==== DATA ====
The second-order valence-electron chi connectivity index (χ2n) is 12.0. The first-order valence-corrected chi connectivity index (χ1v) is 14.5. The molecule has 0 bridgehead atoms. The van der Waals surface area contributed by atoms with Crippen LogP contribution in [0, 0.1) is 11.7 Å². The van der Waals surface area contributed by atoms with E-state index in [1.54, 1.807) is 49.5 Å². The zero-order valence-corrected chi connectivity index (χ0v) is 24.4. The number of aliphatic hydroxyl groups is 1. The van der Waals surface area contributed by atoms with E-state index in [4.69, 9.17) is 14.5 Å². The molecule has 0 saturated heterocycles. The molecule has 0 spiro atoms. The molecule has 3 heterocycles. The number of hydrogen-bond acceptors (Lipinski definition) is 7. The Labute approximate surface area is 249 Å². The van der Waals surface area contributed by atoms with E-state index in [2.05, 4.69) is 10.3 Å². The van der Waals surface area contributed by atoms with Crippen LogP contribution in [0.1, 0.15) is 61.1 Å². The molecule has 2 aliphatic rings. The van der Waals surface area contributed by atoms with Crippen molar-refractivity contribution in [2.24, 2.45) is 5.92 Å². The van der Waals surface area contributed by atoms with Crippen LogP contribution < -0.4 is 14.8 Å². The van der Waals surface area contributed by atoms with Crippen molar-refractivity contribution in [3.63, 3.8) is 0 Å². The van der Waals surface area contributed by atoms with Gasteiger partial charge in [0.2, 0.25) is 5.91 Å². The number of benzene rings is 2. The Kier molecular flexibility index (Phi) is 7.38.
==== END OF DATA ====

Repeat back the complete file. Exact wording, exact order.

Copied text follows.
The second-order valence-electron chi connectivity index (χ2n) is 12.0. The first-order valence-corrected chi connectivity index (χ1v) is 14.5. The molecule has 0 bridgehead atoms. The van der Waals surface area contributed by atoms with Crippen LogP contribution in [0, 0.1) is 11.7 Å². The van der Waals surface area contributed by atoms with E-state index in [1.54, 1.807) is 49.5 Å². The zero-order valence-corrected chi connectivity index (χ0v) is 24.4. The number of aliphatic hydroxyl groups is 1. The van der Waals surface area contributed by atoms with E-state index in [4.69, 9.17) is 14.5 Å². The molecule has 0 saturated heterocycles. The molecule has 0 spiro atoms. The molecule has 3 heterocycles. The number of hydrogen-bond acceptors (Lipinski definition) is 7. The Labute approximate surface area is 249 Å². The van der Waals surface area contributed by atoms with E-state index in [2.05, 4.69) is 10.3 Å². The van der Waals surface area contributed by atoms with Crippen LogP contribution in [0.1, 0.15) is 61.1 Å². The molecule has 2 aliphatic rings. The van der Waals surface area contributed by atoms with Crippen molar-refractivity contribution in [2.24, 2.45) is 5.92 Å². The van der Waals surface area contributed by atoms with Crippen LogP contribution < -0.4 is 14.8 Å². The van der Waals surface area contributed by atoms with Crippen molar-refractivity contribution in [3.63, 3.8) is 0 Å². The van der Waals surface area contributed by atoms with Gasteiger partial charge in [0.2, 0.25) is 5.91 Å². The number of benzene rings is 2. The Kier molecular flexibility index (Phi) is 7.38.